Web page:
To tell you the truth, I am writing this blog because it hits close to home for me. I am the wife of a Regional Sales Director for an automotive group. He runs six car dealerships and all of their day to day workings. He works six days a week. Sunday is the only day a week he is home, with an occasional Saturday off. He is typically gone about 30 minutes after the kids wake up in the morning and comes home after they have gone to bed at night. What does this mean for me? Every meal of the day, every diaper, every outfit change, every meltdown, every new word, every first, every bath time, every bed time is on my shoulders. Good and bad, it is all me. I am in no way complaining, but I can in fact relate to the women saying they are single parenting because 70 hours a week, I am too. And on the day that my husband IS home – it is not as if they suddenly forget me, I am still the go to parent for them based on habit. I don’t refer to myself as a married single mom, but I could because I single parent more often than not.
I cook and clean up dinner, give the kids a bath, get them ready, and put them to bed every night. Maybe your husband comes home at 5pm, gives the kids a bath and puts them to bed every night. Maybe you work late every night because you’re a single mom so your mom/sister/babysitter/nanny feeds the kids, bathes them, and puts them to bed every night before you get home. That doesn’t make anyones life easier or harder than anyone else. There is no such thing as a normal way of doing things. There is a saying..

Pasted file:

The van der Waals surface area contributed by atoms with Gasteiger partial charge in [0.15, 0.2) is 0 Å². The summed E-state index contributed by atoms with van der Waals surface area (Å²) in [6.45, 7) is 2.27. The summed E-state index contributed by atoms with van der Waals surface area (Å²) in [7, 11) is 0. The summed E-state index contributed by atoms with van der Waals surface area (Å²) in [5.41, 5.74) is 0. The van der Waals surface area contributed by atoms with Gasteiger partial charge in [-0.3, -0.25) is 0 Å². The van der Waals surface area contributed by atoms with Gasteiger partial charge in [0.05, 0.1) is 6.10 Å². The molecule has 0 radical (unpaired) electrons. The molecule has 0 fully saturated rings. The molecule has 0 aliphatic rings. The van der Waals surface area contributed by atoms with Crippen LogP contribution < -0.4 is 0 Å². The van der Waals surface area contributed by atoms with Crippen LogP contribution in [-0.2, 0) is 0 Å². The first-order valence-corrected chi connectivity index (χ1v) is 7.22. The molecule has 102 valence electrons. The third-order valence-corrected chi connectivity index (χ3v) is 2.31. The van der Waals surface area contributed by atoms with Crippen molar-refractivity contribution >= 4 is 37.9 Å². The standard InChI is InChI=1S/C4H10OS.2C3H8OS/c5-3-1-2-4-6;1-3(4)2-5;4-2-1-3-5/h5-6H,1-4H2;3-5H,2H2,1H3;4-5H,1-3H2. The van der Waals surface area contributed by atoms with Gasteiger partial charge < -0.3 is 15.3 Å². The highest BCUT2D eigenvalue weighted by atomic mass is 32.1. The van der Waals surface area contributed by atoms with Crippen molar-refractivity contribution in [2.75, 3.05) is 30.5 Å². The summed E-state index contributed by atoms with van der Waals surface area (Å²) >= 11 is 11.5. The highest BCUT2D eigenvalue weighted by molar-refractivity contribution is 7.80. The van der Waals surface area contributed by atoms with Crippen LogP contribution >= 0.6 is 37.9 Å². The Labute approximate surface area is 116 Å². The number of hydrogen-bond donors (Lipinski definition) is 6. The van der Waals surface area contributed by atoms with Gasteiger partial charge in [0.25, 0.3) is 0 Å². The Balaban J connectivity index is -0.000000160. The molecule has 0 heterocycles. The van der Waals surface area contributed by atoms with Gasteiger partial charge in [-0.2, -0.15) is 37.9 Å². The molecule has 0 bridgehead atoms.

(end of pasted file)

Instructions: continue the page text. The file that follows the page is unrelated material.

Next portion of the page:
“Normal is an illusion. What is normal for the spider is chaos for the fly.”
I don’t know how much chaos you can handle and you don’t know how much I can handle. Maybe you don’t handle stress as well as I do, so thinking about living my life makes you crazy. I honestly don’t know what I would do if my husband was home every night to put the kids to bed, because THIS is our normal.
At the end of the day, instead of everyone jumping down Kristins throat – the ‘married single mom’ writers throat – or my throat, maybe we should all just recognize that parenting is hard. Whether you have a husband, a significant other that is not your children’s parent, or you’re alone – it is hard. Instead of getting in these women’s faces and having a “my life is harder than yours, stop complaining” fight – why can’t we build each other up? Offer advice? Lend a hand? This ‘woe is me’ game that the world seems to always want to play has divided up so many of us instead of bringing us together during one of the most difficult, challenging, confusing, yet rewarding times of our lives.
I do not think less of Kristin for saying she will be a single parent for the next five months because in my eyes, she will be. She will be parenting three young children, the only parent figure in their lives. It will be exhausting. I do not think less of the writer the said she’s a married single mom because if her husband is gone a lot, she is a single mom during that time. There is not another parent there to help take the burden off of her shoulders. Just as I wouldn’t think less of a military spouse to bares the weight of their family on their own during a deployment – and neither would you. So stop hating on these women.
I support you single parents, separated parents, divorced parents, widowed parents, happily married parents, hell even the unhappily married parents because at the end of the day – we’re all doing the most important work no matter what our situations are.